DESPITE the expected larger harvests than last year, most Southern African Development Community (SADC) member states are facing food insecurity challenges at household level due to inability to access food by vulnerable groups.
Cereal production has increased from 26,86 million tonnes in 2005 to 34,64 million tonnes in 2010, and this production together with carryover stocks of 4,73 million tonnes gave the region a surplus of 732 000 tonnes in the 2010-11 marketing year.
These observations were made in a SADC Secretariat statement on Friday, following a meeting of Ministers Responsible for Agriculture and Food Security in Gaborone, Botswana on Thursday.
The ministers have committed themselves "to develop and implement appropriate policy measures and actions to address the needs of the vulnerable communities to alleviate suffering from food insecurity".
The statement noted that the ministers shared information on successful policy measures, such as agricultural input subsidies, inter-country trade in agricultural commodities, and diversification in food production, and agreed to scale-up these initiatives in their countries.
The Vice-President of Botswana, Lieutenant General Mopati Sebogodi Merafhe, launched the Centre for Coordination of Agricultural Research and Development for Southern Africa (CCARDESA) at the meeting.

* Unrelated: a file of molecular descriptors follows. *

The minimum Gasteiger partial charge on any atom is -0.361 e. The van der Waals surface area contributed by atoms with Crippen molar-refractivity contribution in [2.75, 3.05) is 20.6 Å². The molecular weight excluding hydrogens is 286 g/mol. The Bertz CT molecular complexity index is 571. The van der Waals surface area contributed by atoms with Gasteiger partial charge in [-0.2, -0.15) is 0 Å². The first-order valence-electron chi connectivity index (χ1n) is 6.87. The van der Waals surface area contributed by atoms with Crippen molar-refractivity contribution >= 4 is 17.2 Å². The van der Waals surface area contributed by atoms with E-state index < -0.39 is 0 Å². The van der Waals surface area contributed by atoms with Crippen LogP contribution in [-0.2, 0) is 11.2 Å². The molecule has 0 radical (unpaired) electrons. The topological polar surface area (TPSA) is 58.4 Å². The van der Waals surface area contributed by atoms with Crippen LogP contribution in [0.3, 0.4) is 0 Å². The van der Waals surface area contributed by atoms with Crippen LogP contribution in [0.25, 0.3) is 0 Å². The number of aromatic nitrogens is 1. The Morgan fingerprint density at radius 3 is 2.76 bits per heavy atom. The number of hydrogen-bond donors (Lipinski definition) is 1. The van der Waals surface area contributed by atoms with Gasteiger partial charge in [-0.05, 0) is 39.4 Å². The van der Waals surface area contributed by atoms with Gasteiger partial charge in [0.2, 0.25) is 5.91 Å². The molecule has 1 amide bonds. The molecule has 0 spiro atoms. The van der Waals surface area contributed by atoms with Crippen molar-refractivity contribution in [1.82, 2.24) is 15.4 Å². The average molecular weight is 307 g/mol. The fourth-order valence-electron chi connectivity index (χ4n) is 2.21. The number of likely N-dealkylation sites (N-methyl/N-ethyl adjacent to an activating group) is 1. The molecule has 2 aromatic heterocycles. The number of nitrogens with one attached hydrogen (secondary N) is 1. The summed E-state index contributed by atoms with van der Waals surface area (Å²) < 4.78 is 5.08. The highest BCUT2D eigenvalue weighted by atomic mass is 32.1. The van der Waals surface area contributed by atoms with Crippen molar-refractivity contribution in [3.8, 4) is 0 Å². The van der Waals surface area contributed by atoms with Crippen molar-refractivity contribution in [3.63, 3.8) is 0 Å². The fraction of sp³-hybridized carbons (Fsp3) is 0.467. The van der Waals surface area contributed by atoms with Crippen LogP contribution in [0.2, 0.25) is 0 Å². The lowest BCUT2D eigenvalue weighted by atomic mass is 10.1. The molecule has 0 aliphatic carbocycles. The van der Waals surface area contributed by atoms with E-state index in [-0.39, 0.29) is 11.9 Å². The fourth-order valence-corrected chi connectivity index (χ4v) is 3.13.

The new institution will coordinate agricultural research and development to promote technology generation and dissemination that is expected to contribute to improved food security in the SADC region.
The assembled ministers also discussed other issues in the agricultural sector that are of common concern, such as trans-boundary animal and plant pests and diseases and the need for collaboration in their control and eradication.
Specific diseases and pests discussed were food-and-mouth disease (FMD) and the Asian fruit fly.
The ministers also approved regional guidelines on the regulation of sanitary and phytosanitary (SPS) measures to assist SADC member States to harmonise their regulations and comply with international SPS standards.
Namibia was represented by Agriculture, Water and Forestry Minister, John Mutorwa, at the meeting that was also attended by Agriculture and Food Security Ministers from Angola, Botswana, the Democratic Republic of the Congo (DRC), Madagascar, Mauritius, Mozambique, Malawi, Lesotho, Seychelles, South Africa, Swaziland, Tanzania, Zambia and Zimbabwe.